Get all misty-eyed over 8-bit graphics
Retro gaming is all the rage these days. Everyone’s selling a mini-console with classic games from years gone by, it seems. The offerings from Sega and Nintendo’s SNES and NES mini consoles are particularly good as a gateway into gaming’s amazing history of quality titles.
However, retro computer games from systems like the Commodore 64 and ZX Spectrum are also starting to get the attention they deserve. With mini consoles featuring their games also seeing the light of day. It’s certainly a cheaper and easier path to playing these games compared to buying the original hardware and software.
That being said, there’s a fun and even simpler way to learn about retro gaming from people who know more than anyone about the subject. All you need to do is check out these excellent YouTube channels packed with the best retro computer game content on the web.
Just remember, we’re looking at channels that have content related to retro computer games. Sadly channels that focus exclusively on retro console gaming will have to wait for another article.
This channel has been around since 2006 and has become one of the best-known names in retro computer games on YouTube. His real name is Jason Lindsey, and along with a variety crew of friends you’ll find a variety of creative retro computer game topics to explore.
Although Metal Jesus has plenty of video game console content, he’s a big collector of PC games, especially the classic big-box variety. Even better, Jason is a former Sierra On-Line employee, effectively making him classic PC gaming royalty. The show itself has that schlocky 90s vibe, from the cheesy awkwardness to the garage band metal intro, it’s all just so perfect.
Jason himself is a down to earth dude who seems like that friendly nerd friend we all wish we had growing up. Is he the Mister Rogers of retro gaming? We’re not saying he’s not.
For the best of Metal Jesus’ retro computer game content, we recommend heading straight to the Classic PC Gaming playlist.
It might seem a little strange to have Cinemassacre, home of the Angry Video Game Nerd, on a list of retro computer game channels. While it is true that they deal primarily with console gaming, there’s a healthy number of videos that apply the writing, production and humour standards to takedowns of classic computer games the Angry Video Game Nerd is famous for.
Apart from the AVGN episodes, which are the main draw, the folks over at Cinemassacre have come up with some really creative angles when it comes to classic video games. The AVGN: Bad Video Game Art is a notable example, and you’ll find hilarious takedowns of box art for games on the Commodore 64, ZX Spectrum, along with all the usual console suspects.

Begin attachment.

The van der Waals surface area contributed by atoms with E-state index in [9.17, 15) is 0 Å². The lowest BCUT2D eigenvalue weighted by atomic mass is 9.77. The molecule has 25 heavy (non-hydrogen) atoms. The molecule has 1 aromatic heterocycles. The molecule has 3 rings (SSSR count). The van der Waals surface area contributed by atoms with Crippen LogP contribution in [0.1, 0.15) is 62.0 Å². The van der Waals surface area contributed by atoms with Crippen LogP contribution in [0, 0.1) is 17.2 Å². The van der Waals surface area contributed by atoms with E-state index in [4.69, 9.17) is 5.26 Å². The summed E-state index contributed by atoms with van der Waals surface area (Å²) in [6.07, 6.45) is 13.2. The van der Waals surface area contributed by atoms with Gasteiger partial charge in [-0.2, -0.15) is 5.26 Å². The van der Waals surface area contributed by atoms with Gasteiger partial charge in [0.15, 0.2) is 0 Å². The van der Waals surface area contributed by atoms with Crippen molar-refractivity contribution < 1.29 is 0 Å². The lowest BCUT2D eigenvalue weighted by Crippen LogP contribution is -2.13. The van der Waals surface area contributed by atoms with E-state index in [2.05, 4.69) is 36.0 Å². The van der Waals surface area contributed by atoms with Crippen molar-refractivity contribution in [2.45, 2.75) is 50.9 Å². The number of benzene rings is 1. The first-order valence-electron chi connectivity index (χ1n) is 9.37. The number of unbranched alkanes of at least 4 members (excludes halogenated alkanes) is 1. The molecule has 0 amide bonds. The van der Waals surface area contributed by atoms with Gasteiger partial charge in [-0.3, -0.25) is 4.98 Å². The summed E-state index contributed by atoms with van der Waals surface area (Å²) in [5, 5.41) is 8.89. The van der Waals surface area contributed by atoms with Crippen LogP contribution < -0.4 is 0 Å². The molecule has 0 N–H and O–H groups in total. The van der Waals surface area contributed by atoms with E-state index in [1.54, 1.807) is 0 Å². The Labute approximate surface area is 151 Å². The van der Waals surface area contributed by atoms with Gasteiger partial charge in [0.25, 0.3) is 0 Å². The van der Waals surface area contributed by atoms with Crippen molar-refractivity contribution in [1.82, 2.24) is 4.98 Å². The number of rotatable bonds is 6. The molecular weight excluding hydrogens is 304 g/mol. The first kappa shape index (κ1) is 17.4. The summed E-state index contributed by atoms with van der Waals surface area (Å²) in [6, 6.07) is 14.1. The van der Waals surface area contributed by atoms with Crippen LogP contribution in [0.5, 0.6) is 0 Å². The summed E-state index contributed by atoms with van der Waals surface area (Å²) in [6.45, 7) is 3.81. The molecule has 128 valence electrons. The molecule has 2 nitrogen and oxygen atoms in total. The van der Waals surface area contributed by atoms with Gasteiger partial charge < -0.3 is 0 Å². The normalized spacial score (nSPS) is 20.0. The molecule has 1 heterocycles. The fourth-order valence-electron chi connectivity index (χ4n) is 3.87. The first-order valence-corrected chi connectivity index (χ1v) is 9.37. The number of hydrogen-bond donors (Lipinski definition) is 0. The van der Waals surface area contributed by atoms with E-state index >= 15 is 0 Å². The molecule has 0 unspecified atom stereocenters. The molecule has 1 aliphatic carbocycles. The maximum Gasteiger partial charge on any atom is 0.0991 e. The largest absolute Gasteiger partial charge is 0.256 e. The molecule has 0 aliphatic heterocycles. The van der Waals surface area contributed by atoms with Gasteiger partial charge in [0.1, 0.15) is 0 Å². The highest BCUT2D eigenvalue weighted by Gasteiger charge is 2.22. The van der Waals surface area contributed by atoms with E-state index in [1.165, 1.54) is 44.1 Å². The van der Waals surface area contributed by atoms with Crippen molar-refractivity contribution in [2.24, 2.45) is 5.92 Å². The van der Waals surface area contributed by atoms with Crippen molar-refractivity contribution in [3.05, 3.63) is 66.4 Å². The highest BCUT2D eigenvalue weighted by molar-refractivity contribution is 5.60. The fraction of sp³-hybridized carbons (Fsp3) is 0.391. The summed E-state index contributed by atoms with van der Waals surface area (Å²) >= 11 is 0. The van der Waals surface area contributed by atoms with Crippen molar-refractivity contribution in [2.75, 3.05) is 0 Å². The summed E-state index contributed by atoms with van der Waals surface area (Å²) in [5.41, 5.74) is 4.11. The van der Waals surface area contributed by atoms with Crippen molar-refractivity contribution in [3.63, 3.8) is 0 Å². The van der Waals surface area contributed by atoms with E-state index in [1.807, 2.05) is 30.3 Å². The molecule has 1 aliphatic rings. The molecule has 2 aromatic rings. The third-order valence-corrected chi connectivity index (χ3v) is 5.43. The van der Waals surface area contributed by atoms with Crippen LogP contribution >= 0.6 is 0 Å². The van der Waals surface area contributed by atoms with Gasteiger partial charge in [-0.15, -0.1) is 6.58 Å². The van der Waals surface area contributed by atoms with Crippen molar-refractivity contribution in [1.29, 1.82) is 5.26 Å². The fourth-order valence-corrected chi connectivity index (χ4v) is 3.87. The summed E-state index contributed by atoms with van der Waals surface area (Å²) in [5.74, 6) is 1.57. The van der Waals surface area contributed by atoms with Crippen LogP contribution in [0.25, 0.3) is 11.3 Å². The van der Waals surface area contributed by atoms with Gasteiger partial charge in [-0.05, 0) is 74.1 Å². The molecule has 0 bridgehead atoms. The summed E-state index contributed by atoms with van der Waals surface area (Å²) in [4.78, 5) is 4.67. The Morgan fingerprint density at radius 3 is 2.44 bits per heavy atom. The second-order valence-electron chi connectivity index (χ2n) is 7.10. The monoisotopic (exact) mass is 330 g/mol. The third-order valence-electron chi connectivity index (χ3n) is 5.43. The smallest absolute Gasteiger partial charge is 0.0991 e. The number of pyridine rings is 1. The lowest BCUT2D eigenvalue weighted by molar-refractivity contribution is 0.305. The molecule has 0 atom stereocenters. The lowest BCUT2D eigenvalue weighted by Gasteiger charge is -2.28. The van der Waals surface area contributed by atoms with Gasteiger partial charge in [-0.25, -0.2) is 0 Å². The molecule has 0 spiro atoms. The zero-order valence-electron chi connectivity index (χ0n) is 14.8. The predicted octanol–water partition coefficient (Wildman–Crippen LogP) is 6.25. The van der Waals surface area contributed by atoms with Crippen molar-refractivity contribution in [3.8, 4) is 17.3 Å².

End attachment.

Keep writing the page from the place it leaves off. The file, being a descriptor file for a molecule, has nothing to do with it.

If you’re in a cynical, sarcastic and somewhat darker mood there’s nothing better than a dose of AVGN to really twist the knife. We recommend the AVGN playlist to get you started.
OK, this entry is cheating just a little bit since DF Retro is actually a series that exists as part of the larger Digital Foundry channel. Digital Foundry is a YouTube channel that we’ve featured before as an essential technology destination on the site.
DF Retro applies the same technical detail to the games of yore. There’s plenty of console-centric episodes here, but one of the best parts of their work is cross-platform comparison. Which means that if a game was released on both computer and console, you’ll get to see a fascinating breakdown of the differences.
There are also a good number of episodes dealing with classic PC gaming and the technologies of the various eras. The series is the brainchild of DF staffer John Linneman, who has made some standout footage for the pleasure of retro computer game enthusiasts.
We recommend everyone start with the Mortal Kombat feature. Which is quite possibly DF Retro’s finest work yet.
The Gaming Historian offers a radical change of pace to other retro computer game channels. Episodes are released at much longer intervals, usually months apart. However, this is very much a question of quality over quantity, as each video is a full-blown documentary filled with deep research, excellent editing and great narration by creator Norman Caruso.
As you would expect, many of the episodes center around retro console gaming, but since these are historical documentaries, even those videos touch on contemporary computer games of the time as a form of context. There are also episodes focusing on retro computer game series such as Wolfenstein and pivotal figures such as Steve Jobs and their role in the history of gaming.
If you aren’t also interested in console gaming, many of the documentaries won’t be all that interesting to you, but that still leaves a substantial number of episodes that make the trip over to Norman’s neighbourhood more than worth it. We suggest starting with the History of Wolfenstein three-parter. It’s an essential part of computer gaming history.